‘Clean on Me…’

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‘Get back to where you once belong…’

We’ve been busy with our audit of the entire collection, with a little help from the lovely Rowann Goldsmith from head office. What she doesn’t know about CMS isn’t  worth knowing. (4,500-ish items…. shouldn’t take long?) It was time to tackle the Print Room. Named so, after the Victorian collection of portrait prints of the great and the good. This is one of the rooms at Dyrham towers I have a love/hate relationship with thanks to my brain…. In a former life I studied graphic design and do have a little ‘ocd’ with things being ordered and straight, which seems to entertain family and friends alike! With the ladder out to collect them down it’s a good chance to straighten them when no one is looking… This done, we then set to work cleaning and condition checking each one with soft brushes and a conser-vac machine to remove the dust, recording any deterioration on our plan of care forms as we go. Thankfully not much to report so far, but one case of mould has been discovered… (Boooo….) In a change of pace, one fine morning, we decided as we had most of us in, to re-arrange one of the bedrooms. As you do. The bedroom in question is the Tapestry bedroom and the bed needed to be re-positioned for historical accuracy. It had been against a wall opposite the fire place in reference to an early photo of the room but it had been decided to move it to the back wall. Not just bad Feng shui but it has been getting an unacceptable amount of light recently, so something had to be done. To move it effectively, the Tapestry itself needed to be replaced first, to hide a little gap. This was expertly done by Bridget as she knows the technique and the new gap is hidden by the bed itself. With the room furniture moved out of harms way, we all took a section and gently moved the bed to its new home. An easy task as although it’s heavy it’s also on wheels… Love it when a plan comes together!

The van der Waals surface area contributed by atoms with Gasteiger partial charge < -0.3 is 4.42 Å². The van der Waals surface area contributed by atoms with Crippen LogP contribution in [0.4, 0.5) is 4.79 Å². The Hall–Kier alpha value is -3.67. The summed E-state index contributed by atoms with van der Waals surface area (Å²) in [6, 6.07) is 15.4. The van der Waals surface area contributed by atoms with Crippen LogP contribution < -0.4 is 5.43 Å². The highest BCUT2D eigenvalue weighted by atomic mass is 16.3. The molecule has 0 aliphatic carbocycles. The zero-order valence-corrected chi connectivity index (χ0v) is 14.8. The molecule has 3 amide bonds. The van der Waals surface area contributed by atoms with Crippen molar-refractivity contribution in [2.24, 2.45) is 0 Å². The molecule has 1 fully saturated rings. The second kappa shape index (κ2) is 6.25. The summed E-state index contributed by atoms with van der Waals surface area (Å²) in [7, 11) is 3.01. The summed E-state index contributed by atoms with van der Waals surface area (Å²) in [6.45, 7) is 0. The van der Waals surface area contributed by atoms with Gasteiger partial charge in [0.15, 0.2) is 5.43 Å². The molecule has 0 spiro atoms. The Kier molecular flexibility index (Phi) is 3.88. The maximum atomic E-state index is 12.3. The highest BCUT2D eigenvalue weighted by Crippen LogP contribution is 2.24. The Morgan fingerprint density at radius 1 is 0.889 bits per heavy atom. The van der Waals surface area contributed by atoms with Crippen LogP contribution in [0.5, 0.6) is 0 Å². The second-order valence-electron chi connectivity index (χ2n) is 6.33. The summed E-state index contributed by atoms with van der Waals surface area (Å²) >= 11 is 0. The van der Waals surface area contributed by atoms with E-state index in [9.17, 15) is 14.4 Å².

‘Is this a Dagger I see before me…’

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‘Fortune favoured the bald…’

Just as I thought my time at Dyrham towers was at an end, a temporary job opportunity arose. Naturally I applied, and was delighted to be short listed, interviewed and successful! (Still a bit of a surprise…) As soon as I had made a triumphant return, I was put to work. One of the many enjoyable elements of being a conservation assistant (I have a new name badge that proves it!) is the myriad of different tasks to be done during a working day. As well as the usual daily clean, volunteer and visitor engagement, came the chance to do some cheeky ‘conservation in action’. A devilishly clever plan had been devised by House Manager Eilidh and House Steward Lin. The plan is to systematically inventory and condition check the collection, room by room, starting in the West Hall. That meant I was going to be helping to check the spears and swords! (The phrase ‘Perks of the job’ springs to mind!) Just about containing my excitement we set to work. The spears were a little dusty and the blades a smidge rusty in places, but the most time on each one was spent de-tangling the tassels. A little bit like undoing dreadlocks… (before any ‘how would you know’ comments, I did have dreads in my ‘full head of hair’ days but got fed up trying to undo them and shaved them off…)